With everything in life there is a learning curve. Aside from breathing, there is a period of development for every skill we possess during which we are crap at said skill (although, new research suggests there may even be a learning curve for breathing, particularly through the night around 3 months of age). Think about how long it takes to learn to walk. How many years it takes to learn a language, something which few people ever fully master (unless lolspeak counts as a language). As we age, it seems to take less and less time to learn something new. Take, for example, the stupid 3 year old who attempts to tie a shoe 500 times in a row and still fails vs. the 2 or 3 attempts it takes me to learn a new crochet stitch. (I'm superior to 3 year olds!)
The learning curve is ever present in your professional life, too. I've personally never felt fully comfortable in a new job until several months have passed. Now that I work for myself, the learning curve has become a bit more tricky. On one hand, I don't have anyone breathing down my neck, threatening my job security while I learn the ins and outs of how to run the studio. On the other hand, there's no one there to help me learn how to do it, so I'm stuck making mistakes and learning from them (learning things "the hard way", I think they call it :P )
This past month has been a long one, full of "learning" (i.e. mistakes).It seems like every job I take on has a different set of challenges. I printed giant posters for the first time ever. Turns out, the ink is quite sticky when applied to paper, and the palette adhesive makes the back of the posters really tacky too! Learning curve. I printed a design with a large area of solid color in light colored ink on a dark colored t shirt. I discovered halfway through that 3 hits of ink looks a bit better than 2 hits, but had to continue doing 2 hits to keep the shirts consistent. Learning curve. I printed a design with both large blocks of color, and intricate detail. If I pressed too hard, the detail was lost. If i didn't apply adequate pressure, the ink failed to penetrate the fabric and the color of the shirt remained visible under the print. Learning curve.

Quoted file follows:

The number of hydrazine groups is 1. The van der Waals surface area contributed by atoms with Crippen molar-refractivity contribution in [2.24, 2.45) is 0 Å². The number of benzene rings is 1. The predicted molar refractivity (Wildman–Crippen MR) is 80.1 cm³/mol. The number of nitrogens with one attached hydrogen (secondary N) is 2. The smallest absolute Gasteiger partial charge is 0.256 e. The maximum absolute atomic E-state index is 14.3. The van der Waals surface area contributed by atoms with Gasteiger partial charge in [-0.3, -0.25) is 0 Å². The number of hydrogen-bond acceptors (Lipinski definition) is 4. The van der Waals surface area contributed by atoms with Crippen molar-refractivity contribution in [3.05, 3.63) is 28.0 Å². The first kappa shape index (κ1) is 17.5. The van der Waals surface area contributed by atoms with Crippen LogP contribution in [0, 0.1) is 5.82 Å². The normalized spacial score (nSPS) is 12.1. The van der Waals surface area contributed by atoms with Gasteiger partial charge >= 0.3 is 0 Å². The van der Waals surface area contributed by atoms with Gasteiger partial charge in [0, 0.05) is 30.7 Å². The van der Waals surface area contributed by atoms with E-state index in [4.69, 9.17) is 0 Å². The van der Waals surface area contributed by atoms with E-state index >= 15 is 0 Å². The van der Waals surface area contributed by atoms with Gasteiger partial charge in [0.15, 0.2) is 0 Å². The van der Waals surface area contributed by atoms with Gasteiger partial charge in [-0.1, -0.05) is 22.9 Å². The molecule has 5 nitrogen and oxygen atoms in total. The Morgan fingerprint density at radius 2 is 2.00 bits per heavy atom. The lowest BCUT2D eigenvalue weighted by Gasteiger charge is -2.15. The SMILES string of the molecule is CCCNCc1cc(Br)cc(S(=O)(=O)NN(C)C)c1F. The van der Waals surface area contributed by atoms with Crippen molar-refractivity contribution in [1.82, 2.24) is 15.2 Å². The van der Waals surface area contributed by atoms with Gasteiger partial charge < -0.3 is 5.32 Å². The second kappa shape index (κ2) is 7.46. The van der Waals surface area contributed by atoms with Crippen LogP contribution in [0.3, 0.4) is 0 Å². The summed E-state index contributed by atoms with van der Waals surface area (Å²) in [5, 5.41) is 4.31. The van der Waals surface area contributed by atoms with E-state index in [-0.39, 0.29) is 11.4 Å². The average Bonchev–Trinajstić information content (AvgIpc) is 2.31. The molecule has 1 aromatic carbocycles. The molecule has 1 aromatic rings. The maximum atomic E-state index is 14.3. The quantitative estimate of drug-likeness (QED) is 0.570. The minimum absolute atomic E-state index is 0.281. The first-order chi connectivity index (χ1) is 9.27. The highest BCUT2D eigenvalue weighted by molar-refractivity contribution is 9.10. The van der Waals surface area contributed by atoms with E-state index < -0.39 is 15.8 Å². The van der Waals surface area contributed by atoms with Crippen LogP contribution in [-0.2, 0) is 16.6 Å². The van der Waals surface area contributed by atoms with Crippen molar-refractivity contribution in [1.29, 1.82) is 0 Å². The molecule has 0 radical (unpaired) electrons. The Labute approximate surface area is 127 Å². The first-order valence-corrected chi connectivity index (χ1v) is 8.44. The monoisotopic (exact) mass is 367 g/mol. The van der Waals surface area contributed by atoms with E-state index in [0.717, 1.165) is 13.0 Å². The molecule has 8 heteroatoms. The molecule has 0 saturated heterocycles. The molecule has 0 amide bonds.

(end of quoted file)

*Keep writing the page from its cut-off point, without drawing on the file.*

Thankfully, I'm not a dumb ass 3 year old and it's not going to take 500 tries to get it right. I do learn from every mistake, but every job is different so there are always new ways to shag it all up. No matter what you do, errors will be made. That's just life! It just sucks to feel like your clients are guinea pigs, and they're paying you while you learn (I hope they're not reading this, hahah). In the eyes of a client, either you have a skill or you don't. Can you or can you NOT do a job properly? If NOT, then stop offering the service. On the other hand, skills must be acquired, and I can't really purchase 1,000 shirts just to practice on, can I?
At the end of the day, I still feel like I'm a good printer, I still know more about it than 99% of the people I know, and I still get lots of repeat business so I must be doing something right. I dont' think you can ever be fully happy with everything you do all the time anyway. If you're always satisfied with your performance, where is the room for growth?
When you stop using a critical eye to find your mistakes, you can't learn from them. You'll get stagnant, flies will start buzzing around you, people start throwing garbage on you, suddenly you're the epicenter of a West Nile outbreak. Ew. I guess being on the learning curve isn't such a bad thing. Perhaps the learning curve is endless, and if you find yourself not on it, it means you've given up.